Anatomies: A Cultural History of the Human Body

By Marschall, Laurence A. | Natural History, July/August 2013 | Go to article overview

Anatomies: A Cultural History of the Human Body


Marschall, Laurence A., Natural History


Anatomies: A Cultural History of the Human Body by Hugh Aldersey-Williams W. W. Norton & Company, 2013; 320 pages, $26.95

Entries in the table of contents of this book reminded me at first of a dry text on the structure and function of the human body: "The Head," "The Face," "The Brain," "The Heart," "The Eye," "The Stomach," and so forth. Reading further, I found, to my delight, that I was mistaken. What science writer Hugh Aldersey-Williams offers, rather, is a series of essays on human corporeality, part biological, part medical, part philosophical, part historical, part sociological. . . rambling, but always surprising and enlightening.

It's a shame he writes so well-I went through the book in a single sitting-because this is the ideal book for easy bathroom reading. Open to any page, and you are immediately drawn in, entangled in a complex network of facts and arcane connections. In the chapter on skin, for instance you begin with the description of a variety of rose introduced in the fifteenth century that was later called, for its color, "Great Maiden's Blush" in Victorian England, but "thigh of aroused nymph" by the less uptight French. Then segue to reflections on the difficulty of reproducing the true color of flesh on canvas, and then to the sculpture of Ron Mueck, a modern artist who has surmounted these difficulties so effectively that his renderings of realistic flesh on out-ofscale bodies-smaller or larger than life-give people the creeps: "Each crease on the knuckles is there, and every piece of stubble on the chin."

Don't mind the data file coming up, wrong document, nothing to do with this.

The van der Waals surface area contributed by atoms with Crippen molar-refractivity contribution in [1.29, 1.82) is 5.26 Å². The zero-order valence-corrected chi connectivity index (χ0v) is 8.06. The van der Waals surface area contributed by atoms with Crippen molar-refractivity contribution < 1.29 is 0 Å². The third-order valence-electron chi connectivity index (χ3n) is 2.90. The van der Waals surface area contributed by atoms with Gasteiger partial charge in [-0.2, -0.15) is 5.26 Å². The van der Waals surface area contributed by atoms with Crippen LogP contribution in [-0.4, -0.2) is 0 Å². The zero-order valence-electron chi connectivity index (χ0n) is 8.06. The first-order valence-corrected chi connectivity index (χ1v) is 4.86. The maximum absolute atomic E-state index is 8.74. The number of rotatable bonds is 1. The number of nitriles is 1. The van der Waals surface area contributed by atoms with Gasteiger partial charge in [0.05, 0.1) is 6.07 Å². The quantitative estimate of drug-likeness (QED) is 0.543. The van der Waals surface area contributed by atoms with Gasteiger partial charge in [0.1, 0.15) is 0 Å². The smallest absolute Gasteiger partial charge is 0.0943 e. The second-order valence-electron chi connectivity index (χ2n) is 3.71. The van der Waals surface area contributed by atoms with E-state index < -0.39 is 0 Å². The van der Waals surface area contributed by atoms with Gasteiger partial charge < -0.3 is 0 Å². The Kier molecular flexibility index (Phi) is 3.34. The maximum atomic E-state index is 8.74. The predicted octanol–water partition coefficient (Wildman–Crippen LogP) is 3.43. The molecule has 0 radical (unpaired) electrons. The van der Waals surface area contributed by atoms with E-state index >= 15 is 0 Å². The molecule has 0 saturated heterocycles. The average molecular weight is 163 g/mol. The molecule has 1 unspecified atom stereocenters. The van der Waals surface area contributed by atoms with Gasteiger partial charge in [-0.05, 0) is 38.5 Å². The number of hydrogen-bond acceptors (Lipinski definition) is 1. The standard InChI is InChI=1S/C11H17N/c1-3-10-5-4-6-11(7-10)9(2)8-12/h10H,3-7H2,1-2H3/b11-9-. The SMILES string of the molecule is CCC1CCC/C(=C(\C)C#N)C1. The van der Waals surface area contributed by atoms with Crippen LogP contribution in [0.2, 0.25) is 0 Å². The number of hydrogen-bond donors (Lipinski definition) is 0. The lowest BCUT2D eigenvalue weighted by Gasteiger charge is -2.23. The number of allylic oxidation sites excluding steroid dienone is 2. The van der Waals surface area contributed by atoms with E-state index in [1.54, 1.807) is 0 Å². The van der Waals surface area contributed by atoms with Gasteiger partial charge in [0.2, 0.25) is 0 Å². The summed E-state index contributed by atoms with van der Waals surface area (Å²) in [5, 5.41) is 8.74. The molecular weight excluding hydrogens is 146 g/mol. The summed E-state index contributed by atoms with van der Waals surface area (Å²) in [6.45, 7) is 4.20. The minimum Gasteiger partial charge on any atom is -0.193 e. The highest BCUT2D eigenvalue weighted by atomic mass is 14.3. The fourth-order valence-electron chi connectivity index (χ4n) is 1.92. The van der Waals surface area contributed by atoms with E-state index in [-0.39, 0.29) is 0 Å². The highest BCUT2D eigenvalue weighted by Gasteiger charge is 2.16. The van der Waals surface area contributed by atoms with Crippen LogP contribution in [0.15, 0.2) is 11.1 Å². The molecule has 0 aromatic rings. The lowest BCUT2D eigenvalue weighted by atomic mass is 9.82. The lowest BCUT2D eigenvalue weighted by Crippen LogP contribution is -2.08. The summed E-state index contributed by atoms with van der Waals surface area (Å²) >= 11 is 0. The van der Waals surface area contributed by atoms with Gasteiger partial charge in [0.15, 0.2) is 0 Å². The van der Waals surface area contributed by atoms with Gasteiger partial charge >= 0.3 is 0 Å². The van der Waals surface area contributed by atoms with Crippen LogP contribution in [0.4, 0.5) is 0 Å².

Or, turning to the chapter on the head, you encounter the Clown Egg Register, a cabinet of curiosities in a church north of London, which serves as a roster of professional clown faces. …

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